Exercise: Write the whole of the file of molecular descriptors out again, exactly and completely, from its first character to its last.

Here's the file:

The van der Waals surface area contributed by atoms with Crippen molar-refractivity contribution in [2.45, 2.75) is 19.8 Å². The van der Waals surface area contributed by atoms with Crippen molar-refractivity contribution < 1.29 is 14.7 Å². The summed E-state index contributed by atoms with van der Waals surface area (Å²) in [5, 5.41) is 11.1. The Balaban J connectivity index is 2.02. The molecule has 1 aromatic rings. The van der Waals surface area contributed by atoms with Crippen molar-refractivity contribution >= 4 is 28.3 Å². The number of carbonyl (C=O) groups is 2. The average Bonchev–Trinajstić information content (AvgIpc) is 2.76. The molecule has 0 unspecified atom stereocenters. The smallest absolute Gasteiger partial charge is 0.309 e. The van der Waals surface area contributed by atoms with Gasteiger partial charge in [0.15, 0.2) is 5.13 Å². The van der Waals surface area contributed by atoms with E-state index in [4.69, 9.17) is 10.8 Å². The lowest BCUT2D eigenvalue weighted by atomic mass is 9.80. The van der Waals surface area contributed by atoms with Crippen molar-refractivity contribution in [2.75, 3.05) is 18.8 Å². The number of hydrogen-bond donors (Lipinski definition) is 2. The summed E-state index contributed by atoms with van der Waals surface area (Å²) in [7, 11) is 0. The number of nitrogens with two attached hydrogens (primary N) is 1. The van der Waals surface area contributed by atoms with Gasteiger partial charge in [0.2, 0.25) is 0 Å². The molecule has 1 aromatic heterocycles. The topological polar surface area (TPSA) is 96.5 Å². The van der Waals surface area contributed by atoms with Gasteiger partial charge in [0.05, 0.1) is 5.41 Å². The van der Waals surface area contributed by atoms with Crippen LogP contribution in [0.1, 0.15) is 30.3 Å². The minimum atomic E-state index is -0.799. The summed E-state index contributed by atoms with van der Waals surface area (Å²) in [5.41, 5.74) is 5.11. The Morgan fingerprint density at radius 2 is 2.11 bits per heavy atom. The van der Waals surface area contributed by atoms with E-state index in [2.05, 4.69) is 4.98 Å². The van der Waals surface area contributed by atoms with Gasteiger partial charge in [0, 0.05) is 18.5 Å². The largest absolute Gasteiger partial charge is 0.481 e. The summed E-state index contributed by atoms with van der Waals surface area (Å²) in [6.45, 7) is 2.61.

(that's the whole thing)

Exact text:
The van der Waals surface area contributed by atoms with Crippen molar-refractivity contribution in [2.45, 2.75) is 19.8 Å². The van der Waals surface area contributed by atoms with Crippen molar-refractivity contribution < 1.29 is 14.7 Å². The summed E-state index contributed by atoms with van der Waals surface area (Å²) in [5, 5.41) is 11.1. The Balaban J connectivity index is 2.02. The molecule has 1 aromatic rings. The van der Waals surface area contributed by atoms with Crippen molar-refractivity contribution >= 4 is 28.3 Å². The number of carbonyl (C=O) groups is 2. The average Bonchev–Trinajstić information content (AvgIpc) is 2.76. The molecule has 0 unspecified atom stereocenters. The smallest absolute Gasteiger partial charge is 0.309 e. The van der Waals surface area contributed by atoms with Gasteiger partial charge in [0.15, 0.2) is 5.13 Å². The van der Waals surface area contributed by atoms with E-state index in [4.69, 9.17) is 10.8 Å². The lowest BCUT2D eigenvalue weighted by atomic mass is 9.80. The van der Waals surface area contributed by atoms with Crippen molar-refractivity contribution in [2.75, 3.05) is 18.8 Å². The number of hydrogen-bond donors (Lipinski definition) is 2. The summed E-state index contributed by atoms with van der Waals surface area (Å²) in [7, 11) is 0. The number of nitrogens with two attached hydrogens (primary N) is 1. The van der Waals surface area contributed by atoms with Gasteiger partial charge in [0.2, 0.25) is 0 Å². The molecule has 1 aromatic heterocycles. The topological polar surface area (TPSA) is 96.5 Å². The van der Waals surface area contributed by atoms with Gasteiger partial charge in [0.05, 0.1) is 5.41 Å². The van der Waals surface area contributed by atoms with Crippen LogP contribution in [0.1, 0.15) is 30.3 Å². The minimum atomic E-state index is -0.799. The summed E-state index contributed by atoms with van der Waals surface area (Å²) in [5.41, 5.74) is 5.11. The Morgan fingerprint density at radius 2 is 2.11 bits per heavy atom. The van der Waals surface area contributed by atoms with E-state index in [2.05, 4.69) is 4.98 Å². The van der Waals surface area contributed by atoms with Gasteiger partial charge in [0, 0.05) is 18.5 Å². The largest absolute Gasteiger partial charge is 0.481 e. The summed E-state index contributed by atoms with van der Waals surface area (Å²) in [6.45, 7) is 2.61.